It is not envisioned that the pacing level therapy provided as discussed above will always be successful to prevent all atrial fibrillation episodes in any single patient. Repeated attempts, however, can be undertaken without severe consequences. Unlike ventricular fibrillation, atrial fibrillation is not an immediately life threatening condition if prevention fails. If the invention is embodied in a system which also includes high voltage atrial defibrillation capabilities, the pacing level therapy of the present invention may be employed as an initial therapy to prevent atrial fibrillation, with the intended goal of simply reducing the number of atrial fibrillation or flutter episodes subject to atrial defibrillation. The large surface area electrodes 106R and 106L can in any case be used in the delivery of the cardioversion/defibrillation therapy.
FIG. 2 is a plan view of a lead 200 which may be substituted for the leads 106R and 106L of FIG. 1. A large surface area base pad 212 is provided supporting a plurality of spaced apart, discrete electrodes 210 which are electrically connected in common. A connector assembly 204 is provided at the proximal end of the lead 200 including a connector pin 206 for attachment to the IPG 100 as shown in FIG. 1. The plurality of discrete electrodes 210 are coupled electrically in common to connector pin 206 by means of an elongated insulated conductor inside lead body sheath 202. The plurality of electrodes 210 may be exposed areas of an underlying patch or coil electrode structure of the types described above that are insulated except where exposed.
FIG. 3 is a plan view of a further pacing system in accordance with the present invention using an IPG 100 with an associated alternative atrial fibrillation prevention lead system, in conjunction with a human heart 10. As illustrated, the system optionally includes the right atrial lead 108 described above in reference to FIG. 1, and two epicardial electrode bearing leads 300R and 300L. Leads 300R and 300L are provided with a plurality of spaced apart electrode pairs 310R and 310L, respectively, located on flexible base pads 312R and 312L, respectively, adapted to be epicardially located on the right and left atria of the heart.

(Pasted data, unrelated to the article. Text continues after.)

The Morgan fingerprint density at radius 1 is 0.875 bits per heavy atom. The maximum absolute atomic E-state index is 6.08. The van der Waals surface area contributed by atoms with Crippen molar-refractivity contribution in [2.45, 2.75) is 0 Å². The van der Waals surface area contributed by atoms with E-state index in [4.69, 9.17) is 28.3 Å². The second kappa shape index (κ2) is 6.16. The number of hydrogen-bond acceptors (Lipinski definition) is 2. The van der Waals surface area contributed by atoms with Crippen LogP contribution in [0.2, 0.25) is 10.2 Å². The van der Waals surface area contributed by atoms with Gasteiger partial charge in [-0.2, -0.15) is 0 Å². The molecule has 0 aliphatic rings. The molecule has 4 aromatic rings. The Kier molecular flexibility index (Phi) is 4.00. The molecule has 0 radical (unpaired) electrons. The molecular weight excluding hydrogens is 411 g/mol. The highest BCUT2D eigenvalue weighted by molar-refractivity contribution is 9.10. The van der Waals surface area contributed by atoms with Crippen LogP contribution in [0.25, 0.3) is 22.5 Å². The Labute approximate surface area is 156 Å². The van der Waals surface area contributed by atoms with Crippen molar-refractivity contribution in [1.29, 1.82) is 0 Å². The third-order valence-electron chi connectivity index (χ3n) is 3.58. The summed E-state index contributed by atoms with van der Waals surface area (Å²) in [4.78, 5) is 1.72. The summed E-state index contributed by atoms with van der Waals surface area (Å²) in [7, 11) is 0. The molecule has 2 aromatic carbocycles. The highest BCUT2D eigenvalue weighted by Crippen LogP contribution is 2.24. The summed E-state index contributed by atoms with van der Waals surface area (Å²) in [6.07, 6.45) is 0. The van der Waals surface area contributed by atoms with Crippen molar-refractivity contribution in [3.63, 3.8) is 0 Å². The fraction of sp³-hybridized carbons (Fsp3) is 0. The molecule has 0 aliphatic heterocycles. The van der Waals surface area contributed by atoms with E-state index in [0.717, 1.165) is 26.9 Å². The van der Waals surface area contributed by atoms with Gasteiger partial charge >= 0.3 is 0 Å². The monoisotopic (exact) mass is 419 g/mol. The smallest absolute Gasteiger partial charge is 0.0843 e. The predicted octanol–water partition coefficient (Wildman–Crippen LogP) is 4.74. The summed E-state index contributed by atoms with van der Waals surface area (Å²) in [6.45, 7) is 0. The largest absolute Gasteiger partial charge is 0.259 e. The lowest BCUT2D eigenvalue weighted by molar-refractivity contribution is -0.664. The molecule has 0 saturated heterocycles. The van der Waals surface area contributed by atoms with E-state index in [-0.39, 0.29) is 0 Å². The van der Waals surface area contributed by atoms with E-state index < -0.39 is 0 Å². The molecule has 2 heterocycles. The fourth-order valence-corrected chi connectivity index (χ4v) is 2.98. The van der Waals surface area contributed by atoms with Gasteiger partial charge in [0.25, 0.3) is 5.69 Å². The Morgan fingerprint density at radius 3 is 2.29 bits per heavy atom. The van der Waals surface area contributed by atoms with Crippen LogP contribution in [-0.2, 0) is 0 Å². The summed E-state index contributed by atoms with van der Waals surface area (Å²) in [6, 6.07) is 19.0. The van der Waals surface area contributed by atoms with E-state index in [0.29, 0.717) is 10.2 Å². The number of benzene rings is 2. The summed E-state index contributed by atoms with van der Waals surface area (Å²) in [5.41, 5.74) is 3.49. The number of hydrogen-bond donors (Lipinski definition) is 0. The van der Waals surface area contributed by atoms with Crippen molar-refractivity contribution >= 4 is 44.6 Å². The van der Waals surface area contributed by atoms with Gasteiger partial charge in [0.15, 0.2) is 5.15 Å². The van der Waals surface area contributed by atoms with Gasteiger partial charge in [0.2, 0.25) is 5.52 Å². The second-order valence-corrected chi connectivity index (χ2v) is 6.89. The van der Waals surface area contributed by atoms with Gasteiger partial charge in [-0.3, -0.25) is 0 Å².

FIG. 4 is a plan view of a lead 300 which may be used as leads 300R, 300L illustrated in FIG. 3. The lead 300 includes multiple electrode pairs 310, located on silicone rubber electrode pad 312, each electrode pair 310 comprising a first, positive discrete electrode and a closely spaced, second, negative discrete electrode. All of the positive discrete electrodes are electrically connected in common and to a first conductor in lead body sheath 302 extending to a connector pin 308, for example. All of the negative discrete electrodes are similarly electrically connected in common and to a second conductor in lead body sheath 302 extending to a connector ring 304, for example. The positive and negative electrodes may be miniature conductive patches or turns of coiled conductor branches of the first and second conductors that are exposed in spots of the insulating pad 312. The number and arrangement of the electrode pairs 310 over the insulating pad 312 may be varied widely.